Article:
If it's alive and it lives wild, it's wildlife.

Kevin J. Cook                                              Kevin@WildlifeWindow.com

Calendars

The Naturalist’s Calendar

November — 2009



 

Sunday 1 — Saturday 7

    As autumn matures, shedding its summer attributes and donning its winter character, cold fronts deliver more and more birds from the north.

    Loons aggregate in autumn migration much more than during spring migration; and more years than not, the first two weeks of November provide the best loon-finding opportunity in Colorado. All five of the world’s loon species have been found in Colorado; and in decreasing order their relative abundance would be:

    Common Loon, Pacific Loon, Red-throated Loon, Yellow-billed Loon, Arctic Loon.

    The loons’ nonbreeding plumages of winter pose two of the great identification challenges of the season. Distinguishing Yellow-billed Loon from the far more abundant Common Loon and Arctic Loon from the far more abundant Pacific Loon is a test of patience, knowledge, skill, and optics quality.


Sunday 8 — Saturday 14

    Despite occasional snow and cold, generally mild weather will prevent reservoirs on the plains from freezing over. For waterbirds, open water will provide both cover from terrestrial predators and access to food, which in concert will diminish some birds’ urge to continue migrating. Watch for loons and grebes to loiter for awhile.


Sunday 15 — Saturday 21

    This is the middle of quiet season for owls. You may or may not see them, but you probably will not hear them. An individual may screech, yowl, or hoot now and then; but the calling characteristic of the owls will not resume as a nightly routine for another month to six weeks.

Sunday 22 — Monday 30

    
Check the aggregations of geese in fields where they can often be seen more clearly and at closer range than when they are on reservoirs. Diligent searching, one goose at a time, could yield six species: Brant, Cackling, Canada, Greater White-fronted, Ross’s, and Snow.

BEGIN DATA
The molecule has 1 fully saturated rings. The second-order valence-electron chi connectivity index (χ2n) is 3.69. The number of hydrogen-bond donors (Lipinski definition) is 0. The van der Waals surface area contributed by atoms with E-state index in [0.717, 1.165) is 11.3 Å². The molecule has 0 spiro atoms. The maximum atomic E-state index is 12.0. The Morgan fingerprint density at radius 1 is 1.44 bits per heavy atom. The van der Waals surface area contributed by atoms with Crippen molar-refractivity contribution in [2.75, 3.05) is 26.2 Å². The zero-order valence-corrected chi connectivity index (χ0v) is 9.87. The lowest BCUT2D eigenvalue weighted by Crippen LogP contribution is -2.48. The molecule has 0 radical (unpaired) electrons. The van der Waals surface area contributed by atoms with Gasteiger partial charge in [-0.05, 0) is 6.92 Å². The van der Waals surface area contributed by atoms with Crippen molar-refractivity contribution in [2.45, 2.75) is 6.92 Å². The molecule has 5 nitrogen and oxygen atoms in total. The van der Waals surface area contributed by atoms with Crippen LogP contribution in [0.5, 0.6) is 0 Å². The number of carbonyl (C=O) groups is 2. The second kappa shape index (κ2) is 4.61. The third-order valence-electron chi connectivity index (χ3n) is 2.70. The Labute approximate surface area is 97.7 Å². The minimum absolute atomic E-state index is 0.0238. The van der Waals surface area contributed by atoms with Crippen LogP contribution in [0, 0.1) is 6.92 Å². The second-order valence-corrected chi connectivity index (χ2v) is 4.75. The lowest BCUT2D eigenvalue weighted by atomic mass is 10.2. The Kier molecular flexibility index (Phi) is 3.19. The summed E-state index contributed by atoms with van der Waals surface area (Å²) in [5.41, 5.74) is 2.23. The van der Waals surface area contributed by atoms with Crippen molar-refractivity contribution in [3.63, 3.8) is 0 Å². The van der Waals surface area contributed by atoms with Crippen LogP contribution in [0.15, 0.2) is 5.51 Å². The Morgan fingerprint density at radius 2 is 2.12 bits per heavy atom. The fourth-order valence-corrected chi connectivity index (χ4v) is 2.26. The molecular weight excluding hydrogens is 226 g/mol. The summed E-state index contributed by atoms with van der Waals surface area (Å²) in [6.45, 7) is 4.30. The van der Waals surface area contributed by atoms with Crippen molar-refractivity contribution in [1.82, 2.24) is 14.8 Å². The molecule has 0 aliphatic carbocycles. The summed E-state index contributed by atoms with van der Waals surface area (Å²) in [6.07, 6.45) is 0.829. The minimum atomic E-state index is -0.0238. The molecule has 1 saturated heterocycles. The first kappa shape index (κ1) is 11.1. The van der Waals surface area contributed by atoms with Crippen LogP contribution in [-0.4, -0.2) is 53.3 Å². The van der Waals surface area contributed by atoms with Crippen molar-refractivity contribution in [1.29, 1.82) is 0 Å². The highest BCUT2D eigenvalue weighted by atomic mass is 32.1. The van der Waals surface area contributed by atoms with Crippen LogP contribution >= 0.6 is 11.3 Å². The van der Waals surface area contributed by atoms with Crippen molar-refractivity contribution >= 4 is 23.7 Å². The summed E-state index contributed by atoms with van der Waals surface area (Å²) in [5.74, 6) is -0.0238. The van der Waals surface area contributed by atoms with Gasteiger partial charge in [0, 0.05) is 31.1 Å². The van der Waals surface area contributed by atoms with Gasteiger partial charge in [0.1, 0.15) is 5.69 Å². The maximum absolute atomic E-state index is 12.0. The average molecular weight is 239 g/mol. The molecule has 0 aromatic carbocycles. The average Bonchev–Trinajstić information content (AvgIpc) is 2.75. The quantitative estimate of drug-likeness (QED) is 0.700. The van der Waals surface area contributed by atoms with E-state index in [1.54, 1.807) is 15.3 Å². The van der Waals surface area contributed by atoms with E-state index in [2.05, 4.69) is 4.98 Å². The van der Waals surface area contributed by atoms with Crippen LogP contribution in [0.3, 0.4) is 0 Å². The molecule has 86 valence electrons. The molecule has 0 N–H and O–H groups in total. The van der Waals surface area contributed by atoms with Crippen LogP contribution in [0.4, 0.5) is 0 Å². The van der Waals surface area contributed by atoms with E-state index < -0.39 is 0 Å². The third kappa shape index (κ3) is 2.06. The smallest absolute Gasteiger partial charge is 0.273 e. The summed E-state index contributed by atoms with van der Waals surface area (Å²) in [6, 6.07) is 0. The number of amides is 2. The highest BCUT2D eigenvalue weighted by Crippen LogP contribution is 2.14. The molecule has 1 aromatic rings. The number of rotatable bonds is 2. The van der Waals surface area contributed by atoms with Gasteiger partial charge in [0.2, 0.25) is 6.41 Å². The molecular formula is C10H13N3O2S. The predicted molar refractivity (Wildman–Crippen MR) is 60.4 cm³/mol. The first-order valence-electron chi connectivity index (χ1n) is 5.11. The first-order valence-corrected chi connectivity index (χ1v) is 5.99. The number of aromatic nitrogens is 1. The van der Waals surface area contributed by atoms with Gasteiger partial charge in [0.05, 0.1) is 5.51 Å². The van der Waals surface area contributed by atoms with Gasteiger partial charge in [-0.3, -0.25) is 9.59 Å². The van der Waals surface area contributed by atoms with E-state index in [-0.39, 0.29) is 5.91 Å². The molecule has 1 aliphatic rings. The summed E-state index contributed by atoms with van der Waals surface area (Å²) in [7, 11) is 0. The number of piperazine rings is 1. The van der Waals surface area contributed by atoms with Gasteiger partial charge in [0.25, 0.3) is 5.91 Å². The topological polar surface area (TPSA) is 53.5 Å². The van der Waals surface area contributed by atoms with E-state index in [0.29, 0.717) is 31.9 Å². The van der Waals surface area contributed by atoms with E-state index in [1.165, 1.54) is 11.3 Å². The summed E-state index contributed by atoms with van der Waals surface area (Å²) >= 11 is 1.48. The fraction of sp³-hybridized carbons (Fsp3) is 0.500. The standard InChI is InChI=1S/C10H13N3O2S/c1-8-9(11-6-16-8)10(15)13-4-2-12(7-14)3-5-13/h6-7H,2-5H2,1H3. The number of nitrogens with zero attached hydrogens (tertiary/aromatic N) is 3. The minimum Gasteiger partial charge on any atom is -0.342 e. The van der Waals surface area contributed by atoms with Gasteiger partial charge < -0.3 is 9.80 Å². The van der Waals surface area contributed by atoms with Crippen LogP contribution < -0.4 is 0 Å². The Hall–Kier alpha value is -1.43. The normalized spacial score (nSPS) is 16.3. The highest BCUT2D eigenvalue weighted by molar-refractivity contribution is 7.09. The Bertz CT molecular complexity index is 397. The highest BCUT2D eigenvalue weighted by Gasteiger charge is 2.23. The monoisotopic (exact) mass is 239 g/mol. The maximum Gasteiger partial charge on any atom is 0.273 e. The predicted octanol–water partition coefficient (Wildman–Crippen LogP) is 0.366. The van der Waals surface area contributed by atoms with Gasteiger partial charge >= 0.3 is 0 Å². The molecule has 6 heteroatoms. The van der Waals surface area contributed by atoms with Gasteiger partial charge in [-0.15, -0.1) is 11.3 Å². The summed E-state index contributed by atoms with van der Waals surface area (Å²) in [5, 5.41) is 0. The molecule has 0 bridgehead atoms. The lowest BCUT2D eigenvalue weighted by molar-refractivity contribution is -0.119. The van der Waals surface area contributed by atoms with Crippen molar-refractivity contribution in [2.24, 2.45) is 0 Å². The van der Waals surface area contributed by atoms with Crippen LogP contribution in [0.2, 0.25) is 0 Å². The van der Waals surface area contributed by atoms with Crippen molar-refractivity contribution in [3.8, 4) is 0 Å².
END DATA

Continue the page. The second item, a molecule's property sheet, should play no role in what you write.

Keep checking local cattail marshes with adjoining open-water expanses the size of football fields. Such areas are more likely to attract swans than will large reservoirs with no associated cattail marsh. Depending on open-water extent and availability of food, migrant swans may stay for days, weeks, or months.

Moon Phases

Full Moon Mon 2
Third Quarter Mon 16
New Moon Mon 16
First Quarter Tue 24


Autumn by the Numbers

Autumnal equinox: Tuesday, September 22

Winter solstice: Monday, 21 December

Midpoint: Thu 5 - Fri 6


 

 

Wildlife-Watching
and Moon Phases


Moon phases strongly affect illumination of the world at night and can influence finding and watching nocturnal wildlife. A few nights before, the night of, and a few nights after a New Moon phase can simply be too dark to see or to watch animals such as foxes and weasels. Likewise, a few days before, the night of, and a few days after a Full Moon phase can be too bright because the illumination keeps prey species under closer cover making hunting more difficult. First and Third Quarter phases are good bets for searching for Swift Foxes on the plains and Bobcats in the mountains.



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